For the past several years, Intesa Sanpaolo has actively taken active in Italy’s cultural life. Our bank has always seen its commitment in the fields of art and culture as taking “social responsibility”, due to a firm belief that a nationally-renowned bank should contribute to the growth of its country not only from a financial perspective but also – and inseparably – from the cultural and civil point of view.
This commitment, carried out in the name of coherent values and programmatic continuity, manifests itself in the formulation of Progetto Cultura, a long-term plan – periodically renewed thanks to the support of a scientific committee – that sets out priority interventions and is divided into a variety of artistic and cultural events and initiatives. The project draws inspiration from our faith in culture seen as a strategic axis for the development of our territories and as an instrument of civil progress and social inclusion, as well as one of the driving forces behind a sustainable economic growth.
The preservation and promotion of the historic, artistic and architectural assets belonging to the Group is amongst the main objectives pursued. The desire – perceived, rather, as a duty – to share this heritage with the community led to the establishment of Gallerie d’Italia, Intesa Sanpaolo’s network of museums and cultural venues in Milan, Naples and Vicenza, that allows the general public to view part of the Group-owned art collections.
The “network” is made up of the Gallerie di Piazza Scala in Milan – the “youngest”, inaugurated between 2011 and 2012 – which house collections of works dating back to the Italian 19th and 20th centuries, the Gallerie di Palazzo Zevallos Stigliano in Naples, open since 2007, which house Caravaggio’s The Martyrdom of Saint Ursula (widely regarded as one of the greatest masterpieces of the Intesa Sanpaolo collections), as well as a nucleus of works produced in Southern Italy between the 17th and 20th centuries, and the Gallerie di Palazzo Leoni Montanari in Vicenza, the bank’s first exhibition venue active since 1999, which houses the collections of Russian icons, 18th-century art from the Veneto region and Attic and Magna Graecia pottery. In addition to the permanent artwork exhibitions, Progetto Cultura devotes these venues to a full schedule of temporary exhibitions, conferences, musical events, theatre workshops, poetry readings, didactic activities and activities aimed at “special little ones”, educational and expressive initiatives aimed mainly at young people. The goal is to make the Gallerie lively, vibrant centres of cultural processing, at the service of the whole township.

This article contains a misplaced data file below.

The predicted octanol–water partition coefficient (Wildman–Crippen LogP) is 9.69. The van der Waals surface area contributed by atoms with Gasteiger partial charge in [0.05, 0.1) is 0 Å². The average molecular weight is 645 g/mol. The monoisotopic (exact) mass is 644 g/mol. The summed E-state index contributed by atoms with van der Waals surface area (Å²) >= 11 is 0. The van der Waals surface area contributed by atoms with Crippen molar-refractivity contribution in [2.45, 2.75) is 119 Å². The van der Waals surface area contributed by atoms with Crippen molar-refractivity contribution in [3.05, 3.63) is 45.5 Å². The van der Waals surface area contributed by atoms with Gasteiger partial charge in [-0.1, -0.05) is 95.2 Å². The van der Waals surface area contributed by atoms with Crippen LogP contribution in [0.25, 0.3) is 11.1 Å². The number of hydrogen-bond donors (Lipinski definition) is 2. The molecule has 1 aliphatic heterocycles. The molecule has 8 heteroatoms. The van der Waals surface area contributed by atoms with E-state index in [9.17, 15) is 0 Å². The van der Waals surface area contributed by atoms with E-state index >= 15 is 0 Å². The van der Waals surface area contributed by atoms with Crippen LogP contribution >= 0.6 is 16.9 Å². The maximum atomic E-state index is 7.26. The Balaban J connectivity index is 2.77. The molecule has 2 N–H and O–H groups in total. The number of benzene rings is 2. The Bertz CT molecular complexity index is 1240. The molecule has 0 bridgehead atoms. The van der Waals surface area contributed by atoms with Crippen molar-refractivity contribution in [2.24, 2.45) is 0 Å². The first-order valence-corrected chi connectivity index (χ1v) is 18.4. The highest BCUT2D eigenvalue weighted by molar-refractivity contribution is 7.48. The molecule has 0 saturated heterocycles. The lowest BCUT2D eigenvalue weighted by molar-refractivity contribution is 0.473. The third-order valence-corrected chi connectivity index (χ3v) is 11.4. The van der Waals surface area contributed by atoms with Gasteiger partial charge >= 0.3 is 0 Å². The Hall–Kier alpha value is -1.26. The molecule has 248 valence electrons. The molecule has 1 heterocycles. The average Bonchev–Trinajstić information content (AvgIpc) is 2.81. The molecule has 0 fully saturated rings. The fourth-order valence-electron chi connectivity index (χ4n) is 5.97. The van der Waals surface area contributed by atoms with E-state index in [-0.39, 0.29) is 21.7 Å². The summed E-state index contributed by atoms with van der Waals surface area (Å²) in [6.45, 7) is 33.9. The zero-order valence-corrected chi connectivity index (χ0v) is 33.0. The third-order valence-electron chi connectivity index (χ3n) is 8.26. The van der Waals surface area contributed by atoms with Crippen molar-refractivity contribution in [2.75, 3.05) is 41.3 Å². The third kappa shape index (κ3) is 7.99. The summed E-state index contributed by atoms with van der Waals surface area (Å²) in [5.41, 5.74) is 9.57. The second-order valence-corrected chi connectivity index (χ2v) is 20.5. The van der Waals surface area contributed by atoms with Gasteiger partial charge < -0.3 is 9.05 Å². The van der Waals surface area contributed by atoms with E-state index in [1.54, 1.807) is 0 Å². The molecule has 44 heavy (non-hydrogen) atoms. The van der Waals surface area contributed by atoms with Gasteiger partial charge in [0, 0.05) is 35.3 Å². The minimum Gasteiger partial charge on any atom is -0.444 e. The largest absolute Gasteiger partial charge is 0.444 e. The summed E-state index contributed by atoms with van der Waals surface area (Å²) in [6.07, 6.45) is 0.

The project’s priority guidelines include contributing to the preservation of the national historic and artistic heritage, brought about by means of the initiative called Restorations, set up in 1989 and today at its 17th edition. A well-proven restoration programme centring around Italian artistic and architectural assets, supported and curated by Intesa Sanpaolo and managed in collaboration with the proper public offices – Superintendencies, regional centres and independent museums – within the framework of a virtuous synergy between the public and private spheres.
Last but not least, Progetto Cultura envisages a series of events and initiatives – exhibitions, conferences, restoration work – to commemorate meaningful historic or contemporary events (e.g., the centenary of Italy’s entry into World War I and Expo 2015).